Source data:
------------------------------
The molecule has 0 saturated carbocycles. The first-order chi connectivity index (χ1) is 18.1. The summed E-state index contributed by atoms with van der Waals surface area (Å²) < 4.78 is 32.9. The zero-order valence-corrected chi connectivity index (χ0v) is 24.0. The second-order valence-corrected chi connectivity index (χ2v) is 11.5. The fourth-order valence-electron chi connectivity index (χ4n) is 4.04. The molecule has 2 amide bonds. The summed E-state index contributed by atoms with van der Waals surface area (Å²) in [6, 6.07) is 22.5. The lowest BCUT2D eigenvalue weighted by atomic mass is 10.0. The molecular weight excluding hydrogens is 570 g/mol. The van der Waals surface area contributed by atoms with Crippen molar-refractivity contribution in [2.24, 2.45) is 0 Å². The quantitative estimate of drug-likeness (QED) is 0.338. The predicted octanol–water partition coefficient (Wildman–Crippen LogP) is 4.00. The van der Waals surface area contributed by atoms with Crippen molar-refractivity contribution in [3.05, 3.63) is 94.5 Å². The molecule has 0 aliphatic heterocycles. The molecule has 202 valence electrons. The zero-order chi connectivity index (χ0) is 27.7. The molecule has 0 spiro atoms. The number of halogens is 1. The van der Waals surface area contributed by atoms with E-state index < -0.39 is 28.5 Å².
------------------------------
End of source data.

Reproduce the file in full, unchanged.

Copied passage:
The molecule has 0 saturated carbocycles. The first-order chi connectivity index (χ1) is 18.1. The summed E-state index contributed by atoms with van der Waals surface area (Å²) < 4.78 is 32.9. The zero-order valence-corrected chi connectivity index (χ0v) is 24.0. The second-order valence-corrected chi connectivity index (χ2v) is 11.5. The fourth-order valence-electron chi connectivity index (χ4n) is 4.04. The molecule has 2 amide bonds. The summed E-state index contributed by atoms with van der Waals surface area (Å²) in [6, 6.07) is 22.5. The lowest BCUT2D eigenvalue weighted by atomic mass is 10.0. The molecular weight excluding hydrogens is 570 g/mol. The van der Waals surface area contributed by atoms with Crippen molar-refractivity contribution in [2.24, 2.45) is 0 Å². The quantitative estimate of drug-likeness (QED) is 0.338. The predicted octanol–water partition coefficient (Wildman–Crippen LogP) is 4.00. The van der Waals surface area contributed by atoms with Crippen molar-refractivity contribution in [3.05, 3.63) is 94.5 Å². The molecule has 0 aliphatic heterocycles. The molecule has 202 valence electrons. The zero-order chi connectivity index (χ0) is 27.7. The molecule has 0 spiro atoms. The number of halogens is 1. The van der Waals surface area contributed by atoms with E-state index < -0.39 is 28.5 Å².